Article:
Humboldt Theatre

147 Humboldt Avenue,
Roxbury, MA 02119

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Additional Info

Previously operated by: M & P Theaters

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Humboldt Theatre, Roxbury, MA c. 1960

The Humboldt Theatre was one of several neighborhood movie theatres in the Roxbury section of Boston. The 1927 edition of Film Daily Yearbook states the Humboldt Theatre was under construction. At one time was part of M & P theatres circuit. It was closed around 1949.

Contributed by Ron Salters

Recent comments (view all 7 comments)

rsalters (Ron Salters)
rsalters (Ron Salters) on February 22, 2007 at 10:35 am

The MGM Theatre Photograph and Report form for the Humboldt Theatre has an exterior photo dated May 1941. The theatre entrance was at the right end of a 2-story commercial building. There was a modern triangular marquee with an arch above. Attractions are Gary Cooper in “Lives of a Bengal Lancer” plus “Meet the Chump”. The Report states that the Humboldt is at 147 Humboldt Ave. in Roxbury, that it has been showing MGM films for over 10 years; is over 15 years old and in Fair condition, and has 800 seats on the main floor and 500 balcony seats, total: 1,300 seats. It’s listed as a “Neighborhood” theatre.

MarkB on April 27, 2011 at 2:18 am

It looks like there were storefront stores along Humbolt ave, with the entrance at one end. The theater itself was set behind the Humbolt ave buildings, with the stage end of the building fronting on Waumbeck st around the corner. The site now is open, and beside the Trotter school, which I believe was built in about 1970. I went to Boston Tech at the time nearby, and I don’t recall seeing the theater.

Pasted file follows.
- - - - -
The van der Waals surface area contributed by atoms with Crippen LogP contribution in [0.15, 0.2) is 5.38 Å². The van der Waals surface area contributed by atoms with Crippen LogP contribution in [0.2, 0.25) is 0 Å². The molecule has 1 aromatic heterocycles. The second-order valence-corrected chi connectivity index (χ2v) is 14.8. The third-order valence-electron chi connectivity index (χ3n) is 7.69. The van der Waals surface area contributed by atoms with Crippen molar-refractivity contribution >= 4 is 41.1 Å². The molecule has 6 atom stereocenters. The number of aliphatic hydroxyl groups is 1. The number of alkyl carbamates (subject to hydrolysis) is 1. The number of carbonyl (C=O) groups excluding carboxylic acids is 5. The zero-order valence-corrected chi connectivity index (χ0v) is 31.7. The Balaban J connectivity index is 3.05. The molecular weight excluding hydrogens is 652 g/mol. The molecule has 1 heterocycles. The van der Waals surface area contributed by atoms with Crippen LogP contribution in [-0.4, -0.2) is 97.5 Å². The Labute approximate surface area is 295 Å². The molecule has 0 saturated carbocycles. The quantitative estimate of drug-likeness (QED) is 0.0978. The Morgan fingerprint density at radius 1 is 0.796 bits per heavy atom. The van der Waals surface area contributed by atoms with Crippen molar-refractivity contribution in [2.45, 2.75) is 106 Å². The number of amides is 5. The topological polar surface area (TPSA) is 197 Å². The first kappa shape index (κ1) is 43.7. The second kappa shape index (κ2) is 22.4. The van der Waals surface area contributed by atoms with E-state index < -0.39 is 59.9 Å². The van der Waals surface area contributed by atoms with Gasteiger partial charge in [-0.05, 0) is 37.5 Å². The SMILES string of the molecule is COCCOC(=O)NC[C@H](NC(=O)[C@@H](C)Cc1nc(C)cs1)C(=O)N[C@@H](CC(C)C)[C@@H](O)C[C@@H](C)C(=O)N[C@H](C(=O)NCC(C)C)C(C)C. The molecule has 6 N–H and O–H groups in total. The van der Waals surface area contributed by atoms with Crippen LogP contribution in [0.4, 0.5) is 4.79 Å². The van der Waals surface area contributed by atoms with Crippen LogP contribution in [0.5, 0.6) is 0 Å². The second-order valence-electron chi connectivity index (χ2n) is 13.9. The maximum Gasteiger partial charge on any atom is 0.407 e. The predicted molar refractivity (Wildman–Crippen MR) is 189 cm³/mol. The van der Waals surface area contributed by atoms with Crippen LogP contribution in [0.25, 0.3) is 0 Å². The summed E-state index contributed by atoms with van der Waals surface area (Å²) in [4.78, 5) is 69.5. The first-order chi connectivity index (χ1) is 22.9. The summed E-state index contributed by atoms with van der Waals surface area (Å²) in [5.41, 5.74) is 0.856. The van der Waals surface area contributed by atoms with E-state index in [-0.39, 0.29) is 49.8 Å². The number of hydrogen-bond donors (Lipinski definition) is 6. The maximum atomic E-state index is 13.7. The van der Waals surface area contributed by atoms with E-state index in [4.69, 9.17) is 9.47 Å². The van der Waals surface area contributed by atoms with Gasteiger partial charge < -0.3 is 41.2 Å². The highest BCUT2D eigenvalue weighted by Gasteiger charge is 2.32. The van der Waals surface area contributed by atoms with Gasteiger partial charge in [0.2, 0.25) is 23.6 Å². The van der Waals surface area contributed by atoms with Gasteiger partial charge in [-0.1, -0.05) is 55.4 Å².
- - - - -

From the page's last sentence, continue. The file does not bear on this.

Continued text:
rsalters (Ron Salters)
rsalters (Ron Salters) on May 5, 2011 at 2:15 pm

My copy (a Xerox) of the May 1941 photo on the MGM Theatre Report is very poor but it shows a long 2-story building with the Humboldt Theatre entrance at the right end, and at least 5 shops in a row to the left of the entrance. The building next door to the right has only one-story store fronts. It appears that you bought a ticket then went inside and turned left to face the screen.

alberwi on October 26, 2014 at 7:18 pm

According to the Northeastern University digital collection, this photo dates from 1949. It’s sort of hard to tell whether the theater is even operating or not…the marquee is blank and appears to be in poor repair, the poster display cases are empty, and the whole entrance looks decrepit. Does anyone know when this theater closed?

rsalters (Ron Salters)
rsalters (Ron Salters) on October 27, 2014 at 2:10 pm

The Humboldt appears to be in derelict condition and closed in the photo. It definitely is the same theater as pictured in 1941 on the MGM Theatre Report. In this photo, there appears to be the “ATC” logo on the apex of the marquee. (American Theatres Corp., a spin-off from M&P Theatres.) I looked under ATC theaters in a Nov. 1951 Boston newspaper theater page which I have and the Humboldt was not listed. This suggests that the 1949 date on the photo is correct. But I don’t know for sure when it closed.

alberwi on October 27, 2014 at 4:29 pm

I read somewhere that M&P went down the tubes in large part as a result of the 1948 Supreme Court decision in the Paramount antitrust case, because the breaking-up of the Paramount monopoly deprived many theater chains associated with the Paramount empire of guaranteed access to first-run films. The cost of films charged to theaters by the studios also increased considerably. Possibly it was no longer cost-effective to run some neighborhood theaters, especially with television beginning to pose a threat at this time. Still, the area in which the Humboldt was located was still thriving economically, not yet having undergone the cataclysmic demographic upheaval of the 1950-1960 period, so I’m a little surprised it closed so early.

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